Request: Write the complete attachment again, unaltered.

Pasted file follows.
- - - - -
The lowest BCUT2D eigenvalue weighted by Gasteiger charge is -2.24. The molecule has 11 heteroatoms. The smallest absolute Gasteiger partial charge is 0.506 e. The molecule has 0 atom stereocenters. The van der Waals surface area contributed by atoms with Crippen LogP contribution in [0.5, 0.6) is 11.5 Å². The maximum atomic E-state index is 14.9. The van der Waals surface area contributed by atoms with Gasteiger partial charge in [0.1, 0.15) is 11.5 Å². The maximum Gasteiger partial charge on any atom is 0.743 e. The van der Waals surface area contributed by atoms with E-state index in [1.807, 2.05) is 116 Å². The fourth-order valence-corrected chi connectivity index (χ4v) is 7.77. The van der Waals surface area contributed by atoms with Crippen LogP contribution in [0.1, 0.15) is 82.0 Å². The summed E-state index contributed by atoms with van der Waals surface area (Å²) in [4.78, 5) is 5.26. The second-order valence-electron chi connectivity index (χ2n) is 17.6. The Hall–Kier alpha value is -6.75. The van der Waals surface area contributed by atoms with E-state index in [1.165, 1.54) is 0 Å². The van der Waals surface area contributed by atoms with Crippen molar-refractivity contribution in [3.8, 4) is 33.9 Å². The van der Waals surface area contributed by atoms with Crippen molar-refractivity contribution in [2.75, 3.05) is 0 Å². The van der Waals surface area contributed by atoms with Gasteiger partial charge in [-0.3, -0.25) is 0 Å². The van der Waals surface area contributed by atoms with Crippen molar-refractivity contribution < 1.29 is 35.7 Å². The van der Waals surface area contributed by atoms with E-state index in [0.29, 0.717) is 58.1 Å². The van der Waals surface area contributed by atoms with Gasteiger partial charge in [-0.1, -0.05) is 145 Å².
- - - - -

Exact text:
The lowest BCUT2D eigenvalue weighted by Gasteiger charge is -2.24. The molecule has 11 heteroatoms. The smallest absolute Gasteiger partial charge is 0.506 e. The molecule has 0 atom stereocenters. The van der Waals surface area contributed by atoms with Crippen LogP contribution in [0.5, 0.6) is 11.5 Å². The maximum atomic E-state index is 14.9. The van der Waals surface area contributed by atoms with Gasteiger partial charge in [0.1, 0.15) is 11.5 Å². The maximum Gasteiger partial charge on any atom is 0.743 e. The van der Waals surface area contributed by atoms with E-state index in [1.807, 2.05) is 116 Å². The fourth-order valence-corrected chi connectivity index (χ4v) is 7.77. The van der Waals surface area contributed by atoms with Crippen LogP contribution in [0.1, 0.15) is 82.0 Å². The summed E-state index contributed by atoms with van der Waals surface area (Å²) in [4.78, 5) is 5.26. The second-order valence-electron chi connectivity index (χ2n) is 17.6. The Hall–Kier alpha value is -6.75. The van der Waals surface area contributed by atoms with E-state index in [1.165, 1.54) is 0 Å². The van der Waals surface area contributed by atoms with Crippen molar-refractivity contribution in [3.8, 4) is 33.9 Å². The van der Waals surface area contributed by atoms with Crippen molar-refractivity contribution in [2.75, 3.05) is 0 Å². The van der Waals surface area contributed by atoms with Gasteiger partial charge in [-0.3, -0.25) is 0 Å². The van der Waals surface area contributed by atoms with Crippen molar-refractivity contribution < 1.29 is 35.7 Å². The van der Waals surface area contributed by atoms with E-state index in [0.29, 0.717) is 58.1 Å². The van der Waals surface area contributed by atoms with Gasteiger partial charge in [-0.1, -0.05) is 145 Å².